Mairi's struggle is what strikes me. She struggles to make amends, to holds at bay her emotional burdens. She struggles to be the pleasing daughter who will obey her father. She holds herself together--too tightly.
The one who sees this about her is a lowlander, Duffy who has taken a year off from the Elliot clan trying to discover his true name and heritage. The silences about this are more telling than explanations. He is one of three from that clan who is on a quest. They were all to meet up at a certain time.
Duff saves Laird Alistair Gordon from ambush and the laird's daughter Mairi from a spooked horse. Mairi it seems has been given the chance by her father to choose her own husband--from three likely candidates. An unusual occurrence. Most daughters are married off for political reasons with no choice. Laird Gordon asks Duff to stay on to be Marie's protector. She is spending a day with each potential groomsman to aid in her choosing. There must be no hint of scandal. Duff decides he can afford three days before meeting up with his comrades.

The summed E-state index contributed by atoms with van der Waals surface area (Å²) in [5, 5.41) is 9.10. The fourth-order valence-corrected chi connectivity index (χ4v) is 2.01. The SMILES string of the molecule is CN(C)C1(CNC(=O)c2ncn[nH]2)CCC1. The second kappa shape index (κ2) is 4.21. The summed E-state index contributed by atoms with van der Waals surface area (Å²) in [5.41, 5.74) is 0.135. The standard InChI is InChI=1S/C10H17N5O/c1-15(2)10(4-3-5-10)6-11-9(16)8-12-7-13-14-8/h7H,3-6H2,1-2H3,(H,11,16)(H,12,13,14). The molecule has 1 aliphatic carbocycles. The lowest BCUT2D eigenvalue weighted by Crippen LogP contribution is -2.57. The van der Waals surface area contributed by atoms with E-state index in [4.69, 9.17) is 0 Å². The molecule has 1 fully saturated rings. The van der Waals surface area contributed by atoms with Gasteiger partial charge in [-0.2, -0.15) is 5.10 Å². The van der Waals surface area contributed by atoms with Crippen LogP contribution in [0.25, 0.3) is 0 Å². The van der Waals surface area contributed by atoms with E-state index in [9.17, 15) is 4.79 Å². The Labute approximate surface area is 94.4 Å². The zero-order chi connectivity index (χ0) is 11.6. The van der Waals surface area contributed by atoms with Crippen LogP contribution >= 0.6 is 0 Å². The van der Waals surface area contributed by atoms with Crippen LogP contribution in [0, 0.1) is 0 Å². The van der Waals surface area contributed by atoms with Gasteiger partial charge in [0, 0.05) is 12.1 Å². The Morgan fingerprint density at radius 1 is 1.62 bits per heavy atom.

The choosing is made the harder for Mairi. She finds herself thinking more and more about Duff. She is drawn to him. But she knows her duty, a duty heavily fuelled by guilt. A guilt that stops her from enjoying life.
Duff is finding it harder to hold himself apart. Honour demands he stay until Marie has set her course. And perhaps Duff will find a new heritage.
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